say if you were designing a good old landline phone...?

Say if you were designing a good old landline phone what interesting approach would you take?

Thanks -

  1. I would make sure the reversible latch functions well in both orientations. We’ve got a corded land line phone (hey, I want to minimize my kids’ brains’ exposure to bad wireless radiation) that hangs on the wall. However, the latch that the phone is supposed to hang on is too small (otherwise, you couldn’t reverse it to the latchless position, apparently) and the handset either gets wedged on it or doesn’t hang at all.

  2. I’m make sure the switch the handset sits on is larger than the space it occupies. Ours is basically the same size as the void that it sits in, so when you pick up the phone the line stays closed because the switch is wedged into the void. Very annoying.

  3. I’d incorporate 4 earpieces that can pull out of the phone for conferencing or when grandma calls and you have 2.5 kids.

  4. I’d ruggedize it like an old army field radio.

  5. Go crazy old school and incorporate a TFT for videophoning where the notepad used to sit on those old, old wooden phones that looked like the cartoon character Arthur.

Should this be a one hour design competition subject?

I’ve actually be looking for a good corded landline phone, you need one when the power goes out kind of thing, right next to the bed, I don’t know, it just seems like something I should have. There are not many good ones outside of a few high end Japanese ones that you can’t get here, so I’ve been looking at going vintage because of the sculptural nature of some of the old 50’s-70’s phones like these:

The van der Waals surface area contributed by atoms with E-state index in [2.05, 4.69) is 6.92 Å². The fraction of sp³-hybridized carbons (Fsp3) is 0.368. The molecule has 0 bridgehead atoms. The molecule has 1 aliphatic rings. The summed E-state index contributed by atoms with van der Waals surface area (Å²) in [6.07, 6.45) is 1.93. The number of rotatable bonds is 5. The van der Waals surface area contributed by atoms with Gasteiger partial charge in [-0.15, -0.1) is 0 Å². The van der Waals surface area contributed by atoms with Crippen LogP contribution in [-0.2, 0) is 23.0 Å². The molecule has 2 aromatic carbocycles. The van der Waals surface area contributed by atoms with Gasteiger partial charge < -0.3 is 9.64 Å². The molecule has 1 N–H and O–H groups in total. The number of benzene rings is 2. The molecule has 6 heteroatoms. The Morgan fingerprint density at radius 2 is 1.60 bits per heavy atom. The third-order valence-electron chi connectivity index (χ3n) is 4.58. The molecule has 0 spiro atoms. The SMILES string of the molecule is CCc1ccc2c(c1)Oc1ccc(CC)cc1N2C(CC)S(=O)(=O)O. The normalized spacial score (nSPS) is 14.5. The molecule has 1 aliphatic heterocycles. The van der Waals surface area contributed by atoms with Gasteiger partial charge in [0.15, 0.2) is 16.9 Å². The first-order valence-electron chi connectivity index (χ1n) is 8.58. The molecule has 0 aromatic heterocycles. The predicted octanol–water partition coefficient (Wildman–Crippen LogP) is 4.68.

The Sculptura, usually called the donut.
A bunch more:

The point is I think a landline phone has an opportunity to be something of a sculptural item.

now that im going through all my pics from my retro collection, how about this. Contempra phone? I still use one today (touch tone though) for my loft door buzzer (have no landline).

actually have about 5 in the collection. nice thing is the sculptural look is nice when not in use.

question i’d have is WHY are you designing a landline phone? surely its a product nearing its lifecycle with mobile and VOIP…